of neutrality, finally acceding to the Anti-Hitler Coalition in 1945 and thus joining themselves among the founding members of the United Nations. Upon the end of the war, Ambassador Vinogradov was decorated with the nation's highest award -- the Order of Lenin.
The establishment of the Anti-Hitler Coalition can be quite rightfully called the greatest diplomatic breakthrough of the time. The coalition became an example of the states of different ideologies and political systems rallying in the face of a common mortal danger. Today, 60 years on, there is no need for us to simplify or embellish history. Each of the Anti-Hitler Coalition member states pursued its own goals with its own national interests. Their mutual trust was not achieved easily. But still they managed to overcome their differences and put aside all that was non-essential, for the sake of achieving their principal task: the common victory. A common understanding united the opponents of Nazism that evil had to be resisted jointly and that no effort was to be spared for that, allowing no compromises, no concessions or separate deals. This lesson remain no less relevant today.
This experience of such brotherhood-in-arms during the war years has its particular significance today, when humanity is being globally challenged by yet another threat: international terrorism. This new enemy is no less dangerous, no less cunning, no less merciless than the Nazis; thousands of innocent people have already become its victims. The foundations of civilization themselves are once again threatened.
Just as it was 60 years ago, the only way to cope with that kind of threat today is through solidarity and mutual trust. Double standards with regard to terrorists are as unacceptable as the attempts to rehabilitate the fascists' accomplices. Giving terrorists a public platform for stating their man-hating views is as immoral and unnatural for contemporary Europe as the parades of former Waffen S.S. members in the countries claiming adherence to democratic values.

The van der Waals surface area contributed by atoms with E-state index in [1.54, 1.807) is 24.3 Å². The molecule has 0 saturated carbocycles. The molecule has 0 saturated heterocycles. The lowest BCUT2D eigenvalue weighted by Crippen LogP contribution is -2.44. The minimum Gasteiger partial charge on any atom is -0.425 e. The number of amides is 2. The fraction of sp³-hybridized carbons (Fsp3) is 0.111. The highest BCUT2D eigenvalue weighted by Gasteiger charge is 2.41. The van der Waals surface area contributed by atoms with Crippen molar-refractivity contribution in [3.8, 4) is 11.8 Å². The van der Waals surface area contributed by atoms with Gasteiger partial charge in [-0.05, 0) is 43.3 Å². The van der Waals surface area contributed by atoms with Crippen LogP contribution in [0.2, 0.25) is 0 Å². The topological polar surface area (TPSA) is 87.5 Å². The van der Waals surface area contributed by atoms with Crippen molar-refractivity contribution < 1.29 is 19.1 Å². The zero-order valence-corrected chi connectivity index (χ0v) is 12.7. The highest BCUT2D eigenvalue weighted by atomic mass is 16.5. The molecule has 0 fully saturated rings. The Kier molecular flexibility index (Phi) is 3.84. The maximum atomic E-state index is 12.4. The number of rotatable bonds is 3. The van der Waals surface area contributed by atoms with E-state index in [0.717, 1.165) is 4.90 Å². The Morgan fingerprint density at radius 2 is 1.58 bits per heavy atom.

Our primary duty towards those who shed their blood for the salvation of mankind from fascism is to put an end to the further dissemination of the ideas of intolerance, racial, national, religious superiority, which often hide the ambitions for global dominance and provide the ground for new potential threats. The unity among the anti-terrorist nations, the harmonious development of relations between various ethnic and confessional groups, their mutual tolerance and respect, the preservation of cultural diversity, the development of open, constructive dialogue of civilizations -- these are the prerequisites for our victory over the forces of hatred and extremism.
The desire to deliver humanity from the scourge of war for good inspired the nations of the Anti-Hitler Coalition to establish the United Nations as a global mechanism for safeguarding peace and security. Its charter has become a generally recognized basis for contemporary international law and a fundamental code of conduct for states and international organizations. The principles and standards of the U.N. Charter, which stood the test of the Cold War, are today the basis for the emerging new world order of security and justice for the era of globalization.
It is a good old tradition among the nations of the former Soviet Union to meet on May 9 and to raise a toast to the sacred Victory Day holiday and to pay tribute to the memory of those who fought for our countries' independence and for the liberators of Europe from the fascist plague.
For some people, especially the veterans, this holiday also has a very intimate, personal meaning. Sadly, they are slowly departing from us, and I'd like to avail myself of this chance to express my deepest gratitude to the Turkish companies and nongovernmental organizations (NGOs) that have made the necessary arrangements for a trip to Antalya for a group of Russian war veterans. No doubt this gesture will receive the highest appreciation in the heart of any Russian and it will also be a symbol of the new period in the history of political, economic and humanitarian contacts between our two countries.